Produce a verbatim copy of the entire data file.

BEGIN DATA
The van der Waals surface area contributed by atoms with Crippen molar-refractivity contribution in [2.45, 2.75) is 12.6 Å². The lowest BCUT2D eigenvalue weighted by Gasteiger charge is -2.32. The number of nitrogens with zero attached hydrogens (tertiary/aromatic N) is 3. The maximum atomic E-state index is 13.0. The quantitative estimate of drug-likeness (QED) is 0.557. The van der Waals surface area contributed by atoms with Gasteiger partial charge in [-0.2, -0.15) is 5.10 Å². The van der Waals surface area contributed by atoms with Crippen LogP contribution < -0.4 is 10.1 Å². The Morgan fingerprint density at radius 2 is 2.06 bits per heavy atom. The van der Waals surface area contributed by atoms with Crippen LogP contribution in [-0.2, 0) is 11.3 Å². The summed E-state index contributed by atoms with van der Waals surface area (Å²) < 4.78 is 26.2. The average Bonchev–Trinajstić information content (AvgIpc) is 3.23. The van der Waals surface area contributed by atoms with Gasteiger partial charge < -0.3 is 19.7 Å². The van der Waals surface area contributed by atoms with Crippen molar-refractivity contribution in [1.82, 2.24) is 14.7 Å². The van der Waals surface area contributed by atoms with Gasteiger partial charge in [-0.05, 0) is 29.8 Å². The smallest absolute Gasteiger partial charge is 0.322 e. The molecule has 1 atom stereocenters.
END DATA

The van der Waals surface area contributed by atoms with Crippen molar-refractivity contribution in [2.45, 2.75) is 12.6 Å². The lowest BCUT2D eigenvalue weighted by Gasteiger charge is -2.32. The number of nitrogens with zero attached hydrogens (tertiary/aromatic N) is 3. The maximum atomic E-state index is 13.0. The quantitative estimate of drug-likeness (QED) is 0.557. The van der Waals surface area contributed by atoms with Gasteiger partial charge in [-0.2, -0.15) is 5.10 Å². The van der Waals surface area contributed by atoms with Crippen LogP contribution < -0.4 is 10.1 Å². The Morgan fingerprint density at radius 2 is 2.06 bits per heavy atom. The van der Waals surface area contributed by atoms with Crippen LogP contribution in [-0.2, 0) is 11.3 Å². The summed E-state index contributed by atoms with van der Waals surface area (Å²) < 4.78 is 26.2. The average Bonchev–Trinajstić information content (AvgIpc) is 3.23. The van der Waals surface area contributed by atoms with Gasteiger partial charge < -0.3 is 19.7 Å². The van der Waals surface area contributed by atoms with Crippen molar-refractivity contribution in [1.82, 2.24) is 14.7 Å². The van der Waals surface area contributed by atoms with Gasteiger partial charge in [-0.05, 0) is 29.8 Å². The smallest absolute Gasteiger partial charge is 0.322 e. The molecule has 1 atom stereocenters.